Aside from the pandemic-related concerns, the women workers also shared their thoughts on the welfare system and their experiences with it during the pandemic. They mentioned that they had all participated in training courses and received a skill card issued by the National Skill Development Corporation of India but did not have much clarity on the purpose of this card. Some of the workers asked me if the skill card meant they were entitled to the BOCW benefits because the training courses they attended also mentioned the BOCW Welfare Board. There was a lot of confusion regarding the various welfare schemes and registrations that workers were asked to enroll in. The female workers were especially vocal about the frustration of undergoing registration processes, only to have their applications rejected or not receive benefits. They also spoke to me about their children’s education, their concerns about running their households when they couldn’t find work, nor did they have any welfare benefits. Something that stood out to me was how many of the women speaking with me were also inviting other female workers to join the conversation, share their experiences, and ask me about the BOCW Act and its benefits. Not only did the women workers want to engage in these conversations with me, but they also wanted me to hear from as many of their fellow workers. 

These interactions with the women workers taught me that while it is very easy to try and pick out insights that answer my research questions, their lived experiences cannot be understood in a vacuum. For instance, the women workers told me that they did not have the BOCW card, but some of them also mentioned that their husbands were registered under the BOCW Board, and the women were listed as their husband’s beneficiaries. In this case, simply stating that women face more exclusion in accessing BOCW cards may not reflect the reality that male workers may have registered and included their entire household as beneficiaries.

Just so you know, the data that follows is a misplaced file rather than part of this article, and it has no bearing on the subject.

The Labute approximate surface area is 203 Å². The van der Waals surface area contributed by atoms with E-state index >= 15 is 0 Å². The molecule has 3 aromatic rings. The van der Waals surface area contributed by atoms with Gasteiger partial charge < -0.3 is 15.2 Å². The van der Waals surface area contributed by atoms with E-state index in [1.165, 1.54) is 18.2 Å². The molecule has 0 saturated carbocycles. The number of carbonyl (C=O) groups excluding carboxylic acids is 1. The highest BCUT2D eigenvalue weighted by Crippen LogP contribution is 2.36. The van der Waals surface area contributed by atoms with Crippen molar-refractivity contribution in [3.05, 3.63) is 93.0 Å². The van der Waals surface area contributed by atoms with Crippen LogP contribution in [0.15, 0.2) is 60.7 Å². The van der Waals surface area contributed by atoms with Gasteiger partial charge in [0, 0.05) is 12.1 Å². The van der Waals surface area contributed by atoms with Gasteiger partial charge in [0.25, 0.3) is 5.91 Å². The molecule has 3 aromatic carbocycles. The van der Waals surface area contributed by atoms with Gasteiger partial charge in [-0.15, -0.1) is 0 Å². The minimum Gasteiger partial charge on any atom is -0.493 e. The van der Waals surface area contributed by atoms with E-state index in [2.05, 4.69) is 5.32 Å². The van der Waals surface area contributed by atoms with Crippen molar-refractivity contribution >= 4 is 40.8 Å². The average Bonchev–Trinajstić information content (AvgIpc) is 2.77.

After I explained the registration process under the Maharashtra BOCW Act, many Naka workers told me that they did not have documentation such as Aadhar cards or PAN cards. Since the Maharashtra BOCW registration requires workers to be domiciles of the state, many migrant workers said that their address on documentation was still that of their home villages or that they did not have bank accounts in Maharashtra. Lack of awareness about the welfare schemes combined with challenges of documentation exacerbated the problems of access to social security by migrants.

“During the lockdown, we couldn’t work, and that’s why we needed rations and other kinds of relief,” one of the women workers said to me, “Now if we can get jobs, we will work and run our family with our earnings. But without jobs and any welfare support, what can we do?” 

India’s path to recovery from COVID-19 has put us in the middle of a livelihood crisis, and migrant workers face the dual challenges of unemployment and exclusion from welfare mechanisms. As I left the labour Naka, one of my biggest learnings was that in the post-COVID world, our social welfare infrastructure requires significant reform. This reform will be incomplete unless migrant workers, including women, move from being passive benefactors to active agents, with the power to access benefits and navigate the system effectively.